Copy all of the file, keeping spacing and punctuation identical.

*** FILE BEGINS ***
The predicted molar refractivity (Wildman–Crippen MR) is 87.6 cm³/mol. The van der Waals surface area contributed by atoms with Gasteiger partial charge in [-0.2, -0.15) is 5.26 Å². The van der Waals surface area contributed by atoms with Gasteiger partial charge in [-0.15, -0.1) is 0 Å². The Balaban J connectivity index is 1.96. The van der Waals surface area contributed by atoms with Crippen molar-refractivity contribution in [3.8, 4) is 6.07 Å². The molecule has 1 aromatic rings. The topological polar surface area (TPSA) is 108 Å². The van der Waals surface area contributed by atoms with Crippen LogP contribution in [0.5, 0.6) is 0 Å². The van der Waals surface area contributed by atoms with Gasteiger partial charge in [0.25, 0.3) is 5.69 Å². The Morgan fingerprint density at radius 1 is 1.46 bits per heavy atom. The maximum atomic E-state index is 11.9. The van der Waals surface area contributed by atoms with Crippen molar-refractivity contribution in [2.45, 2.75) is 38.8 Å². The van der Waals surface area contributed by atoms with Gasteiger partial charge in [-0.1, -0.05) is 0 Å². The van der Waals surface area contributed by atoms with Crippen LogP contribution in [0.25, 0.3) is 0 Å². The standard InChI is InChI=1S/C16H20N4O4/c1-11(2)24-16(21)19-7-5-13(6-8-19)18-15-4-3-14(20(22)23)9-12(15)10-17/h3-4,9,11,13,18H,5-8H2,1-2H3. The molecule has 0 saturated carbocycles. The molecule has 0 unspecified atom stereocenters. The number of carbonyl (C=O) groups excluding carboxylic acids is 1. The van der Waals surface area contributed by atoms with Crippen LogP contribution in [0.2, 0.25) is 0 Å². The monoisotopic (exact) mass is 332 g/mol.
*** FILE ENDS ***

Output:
The predicted molar refractivity (Wildman–Crippen MR) is 87.6 cm³/mol. The van der Waals surface area contributed by atoms with Gasteiger partial charge in [-0.2, -0.15) is 5.26 Å². The van der Waals surface area contributed by atoms with Gasteiger partial charge in [-0.15, -0.1) is 0 Å². The Balaban J connectivity index is 1.96. The van der Waals surface area contributed by atoms with Crippen molar-refractivity contribution in [3.8, 4) is 6.07 Å². The molecule has 1 aromatic rings. The topological polar surface area (TPSA) is 108 Å². The van der Waals surface area contributed by atoms with Crippen LogP contribution in [0.5, 0.6) is 0 Å². The van der Waals surface area contributed by atoms with Gasteiger partial charge in [0.25, 0.3) is 5.69 Å². The Morgan fingerprint density at radius 1 is 1.46 bits per heavy atom. The maximum atomic E-state index is 11.9. The van der Waals surface area contributed by atoms with Crippen molar-refractivity contribution in [2.45, 2.75) is 38.8 Å². The van der Waals surface area contributed by atoms with Gasteiger partial charge in [-0.1, -0.05) is 0 Å². The van der Waals surface area contributed by atoms with Crippen LogP contribution in [0.25, 0.3) is 0 Å². The standard InChI is InChI=1S/C16H20N4O4/c1-11(2)24-16(21)19-7-5-13(6-8-19)18-15-4-3-14(20(22)23)9-12(15)10-17/h3-4,9,11,13,18H,5-8H2,1-2H3. The molecule has 0 saturated carbocycles. The molecule has 0 unspecified atom stereocenters. The number of carbonyl (C=O) groups excluding carboxylic acids is 1. The van der Waals surface area contributed by atoms with Crippen LogP contribution in [0.2, 0.25) is 0 Å². The monoisotopic (exact) mass is 332 g/mol.